The new system is expected to be installed by June.
It likely would not have made a difference in the case of the Selendang Ayu, the 738-foot freighter that ran aground on Unalaska Island last December. Capt. Jack Davin, the Coast Guard's chief of marine safety in Alaska, said the ship would have been beyond the tracking system's range when it lost power in the Bering Sea and began to drift.
Six crewmen died during an attempt to lift them off the stricken ship. The freighter broke in half, spilling nearly 350,000 gallons of oil and some 60,000 tons of soybeans.
Some 1,000 to 2,000 large commercial ships travel take the great circle route between North America and Asia every year. The shortcut passes through the Aleutians twice - entering and leaving the Bering Sea.
Washington youth smoking decreases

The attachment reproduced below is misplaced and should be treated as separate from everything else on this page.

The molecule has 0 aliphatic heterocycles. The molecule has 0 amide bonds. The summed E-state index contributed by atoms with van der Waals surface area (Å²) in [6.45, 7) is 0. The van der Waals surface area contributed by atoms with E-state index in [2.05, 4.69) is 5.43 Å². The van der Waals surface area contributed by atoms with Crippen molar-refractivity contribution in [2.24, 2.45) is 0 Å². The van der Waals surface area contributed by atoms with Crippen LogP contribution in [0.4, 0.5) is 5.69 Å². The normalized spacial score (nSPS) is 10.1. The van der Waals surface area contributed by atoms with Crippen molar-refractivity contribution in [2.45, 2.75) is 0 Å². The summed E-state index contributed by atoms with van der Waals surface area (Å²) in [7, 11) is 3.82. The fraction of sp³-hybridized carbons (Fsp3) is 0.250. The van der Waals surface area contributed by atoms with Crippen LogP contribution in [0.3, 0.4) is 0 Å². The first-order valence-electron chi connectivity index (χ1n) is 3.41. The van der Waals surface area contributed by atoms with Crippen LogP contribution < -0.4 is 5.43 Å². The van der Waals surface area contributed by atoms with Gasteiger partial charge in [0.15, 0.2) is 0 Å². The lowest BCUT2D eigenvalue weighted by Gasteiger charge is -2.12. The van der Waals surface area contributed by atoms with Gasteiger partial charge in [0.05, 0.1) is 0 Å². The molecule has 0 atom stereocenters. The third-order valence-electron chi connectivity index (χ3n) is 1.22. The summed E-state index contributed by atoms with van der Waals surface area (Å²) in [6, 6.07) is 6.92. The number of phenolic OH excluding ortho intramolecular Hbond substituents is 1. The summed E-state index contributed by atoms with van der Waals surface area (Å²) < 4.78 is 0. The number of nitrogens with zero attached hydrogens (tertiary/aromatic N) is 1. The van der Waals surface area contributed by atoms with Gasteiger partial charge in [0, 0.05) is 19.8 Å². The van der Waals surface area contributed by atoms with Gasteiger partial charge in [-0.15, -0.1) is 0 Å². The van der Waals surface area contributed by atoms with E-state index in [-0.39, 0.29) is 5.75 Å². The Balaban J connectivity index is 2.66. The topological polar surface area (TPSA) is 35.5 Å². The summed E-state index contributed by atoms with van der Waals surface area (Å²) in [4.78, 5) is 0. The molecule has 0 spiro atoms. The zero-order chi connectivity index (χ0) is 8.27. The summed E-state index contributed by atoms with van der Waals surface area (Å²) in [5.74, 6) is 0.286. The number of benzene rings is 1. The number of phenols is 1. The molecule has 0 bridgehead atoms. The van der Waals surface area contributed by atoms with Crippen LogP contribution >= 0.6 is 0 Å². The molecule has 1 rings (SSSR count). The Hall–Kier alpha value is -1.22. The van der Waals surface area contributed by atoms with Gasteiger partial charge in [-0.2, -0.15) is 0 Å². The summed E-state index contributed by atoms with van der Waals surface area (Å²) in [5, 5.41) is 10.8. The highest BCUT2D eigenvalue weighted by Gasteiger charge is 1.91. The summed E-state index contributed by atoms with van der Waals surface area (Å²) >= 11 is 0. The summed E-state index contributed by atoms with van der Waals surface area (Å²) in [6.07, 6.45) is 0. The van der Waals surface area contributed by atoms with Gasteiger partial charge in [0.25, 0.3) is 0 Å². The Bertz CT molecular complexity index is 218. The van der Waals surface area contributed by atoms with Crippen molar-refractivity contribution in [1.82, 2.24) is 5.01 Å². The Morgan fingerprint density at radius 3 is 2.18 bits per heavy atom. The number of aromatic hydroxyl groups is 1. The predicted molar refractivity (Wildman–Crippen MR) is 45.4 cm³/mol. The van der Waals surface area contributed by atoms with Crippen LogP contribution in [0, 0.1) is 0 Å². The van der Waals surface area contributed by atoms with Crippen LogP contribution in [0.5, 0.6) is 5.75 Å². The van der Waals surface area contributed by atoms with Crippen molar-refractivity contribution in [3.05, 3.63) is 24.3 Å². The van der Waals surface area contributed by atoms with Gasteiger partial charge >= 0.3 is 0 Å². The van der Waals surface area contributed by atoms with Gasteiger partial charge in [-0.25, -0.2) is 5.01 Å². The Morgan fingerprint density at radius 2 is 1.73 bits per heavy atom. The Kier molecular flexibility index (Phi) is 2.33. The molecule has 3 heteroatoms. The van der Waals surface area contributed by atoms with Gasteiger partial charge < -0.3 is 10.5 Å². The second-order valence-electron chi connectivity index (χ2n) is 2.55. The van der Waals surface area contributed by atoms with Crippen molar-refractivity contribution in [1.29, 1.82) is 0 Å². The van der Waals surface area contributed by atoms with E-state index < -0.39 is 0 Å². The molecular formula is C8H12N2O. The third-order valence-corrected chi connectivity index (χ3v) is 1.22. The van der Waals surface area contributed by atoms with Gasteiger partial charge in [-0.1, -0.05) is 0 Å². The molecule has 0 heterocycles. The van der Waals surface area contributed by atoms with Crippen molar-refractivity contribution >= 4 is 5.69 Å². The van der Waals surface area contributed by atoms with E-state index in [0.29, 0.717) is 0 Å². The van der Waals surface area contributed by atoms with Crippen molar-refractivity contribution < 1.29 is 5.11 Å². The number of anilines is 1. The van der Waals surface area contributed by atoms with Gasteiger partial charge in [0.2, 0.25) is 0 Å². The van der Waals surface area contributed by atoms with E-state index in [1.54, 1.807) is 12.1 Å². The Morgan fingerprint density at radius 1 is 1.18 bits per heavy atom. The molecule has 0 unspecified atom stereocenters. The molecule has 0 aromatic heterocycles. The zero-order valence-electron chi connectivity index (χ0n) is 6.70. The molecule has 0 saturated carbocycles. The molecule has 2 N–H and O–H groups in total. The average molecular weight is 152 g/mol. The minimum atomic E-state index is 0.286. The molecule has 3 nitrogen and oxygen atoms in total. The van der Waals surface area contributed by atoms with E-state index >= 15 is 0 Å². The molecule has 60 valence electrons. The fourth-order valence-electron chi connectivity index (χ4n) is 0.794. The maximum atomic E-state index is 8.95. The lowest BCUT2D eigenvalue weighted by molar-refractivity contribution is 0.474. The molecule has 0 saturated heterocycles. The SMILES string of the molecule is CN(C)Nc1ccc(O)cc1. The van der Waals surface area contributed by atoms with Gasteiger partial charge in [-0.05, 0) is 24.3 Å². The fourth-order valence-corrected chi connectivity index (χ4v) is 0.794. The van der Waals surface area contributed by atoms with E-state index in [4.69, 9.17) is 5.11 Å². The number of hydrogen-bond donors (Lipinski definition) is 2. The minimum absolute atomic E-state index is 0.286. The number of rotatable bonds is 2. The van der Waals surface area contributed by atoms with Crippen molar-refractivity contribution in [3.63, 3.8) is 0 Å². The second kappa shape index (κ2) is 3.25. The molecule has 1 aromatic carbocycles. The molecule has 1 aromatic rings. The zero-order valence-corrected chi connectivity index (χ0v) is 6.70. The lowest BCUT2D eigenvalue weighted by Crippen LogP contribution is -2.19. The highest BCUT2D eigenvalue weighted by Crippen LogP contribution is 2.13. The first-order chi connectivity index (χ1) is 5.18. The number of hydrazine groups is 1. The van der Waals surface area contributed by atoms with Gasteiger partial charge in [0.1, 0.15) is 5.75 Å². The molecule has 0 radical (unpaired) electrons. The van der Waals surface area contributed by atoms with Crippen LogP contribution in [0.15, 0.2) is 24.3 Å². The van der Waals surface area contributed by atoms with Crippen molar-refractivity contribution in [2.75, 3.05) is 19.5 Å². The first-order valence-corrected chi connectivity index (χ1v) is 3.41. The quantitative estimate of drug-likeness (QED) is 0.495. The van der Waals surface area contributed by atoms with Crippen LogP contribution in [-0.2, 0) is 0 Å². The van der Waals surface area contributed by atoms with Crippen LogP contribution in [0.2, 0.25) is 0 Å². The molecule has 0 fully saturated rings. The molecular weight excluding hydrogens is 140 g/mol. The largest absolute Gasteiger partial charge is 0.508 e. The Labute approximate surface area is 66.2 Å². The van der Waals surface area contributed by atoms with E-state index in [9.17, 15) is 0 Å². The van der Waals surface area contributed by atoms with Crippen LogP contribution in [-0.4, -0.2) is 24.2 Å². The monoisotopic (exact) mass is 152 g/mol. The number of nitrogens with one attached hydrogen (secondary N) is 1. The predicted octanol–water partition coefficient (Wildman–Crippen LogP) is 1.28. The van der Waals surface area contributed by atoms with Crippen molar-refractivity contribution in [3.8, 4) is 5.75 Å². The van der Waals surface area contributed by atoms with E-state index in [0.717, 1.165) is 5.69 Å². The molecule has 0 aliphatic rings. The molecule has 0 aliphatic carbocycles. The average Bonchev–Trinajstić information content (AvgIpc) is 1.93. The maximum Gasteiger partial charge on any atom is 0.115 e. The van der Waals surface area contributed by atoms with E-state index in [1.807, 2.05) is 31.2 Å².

OLYMPIA, Wash. - The percentage of young people smoking cigarettes in Washington has decreased by almost half since the state launched its tobacco prevention program in 2000, the governor said Wednesday.
Gov. Christine Gregoire credited the drop to the state's commitment to its tobacco prevention programs and the efforts of various state agencies and schools to keep kids from smoking.
The percentage of youth smoking is at an all-time low since the state began tracking the topic in 1990, according to results from a 2004 Healthy Youth Survey.
The survey, taken by 185,000 Washington students, gathers information on youth health behaviors including tobacco and alcohol abuse and seatbelt use among sixth, eighth, 10th and 12th graders. The average decrease in smoking among all the grades surveyed was close to 50 percent.
According to the survey, the percentage of 12th graders who smoke decreased from 35 percent in 1999 to 20 percent in 2004. The percentage of 10th graders decreased from 25 percent in 1999 to 13 percent last year.
The state's youth prevention programs include advertising campaigns and school and peer education programs, where students teach other students about the consequences of smoking.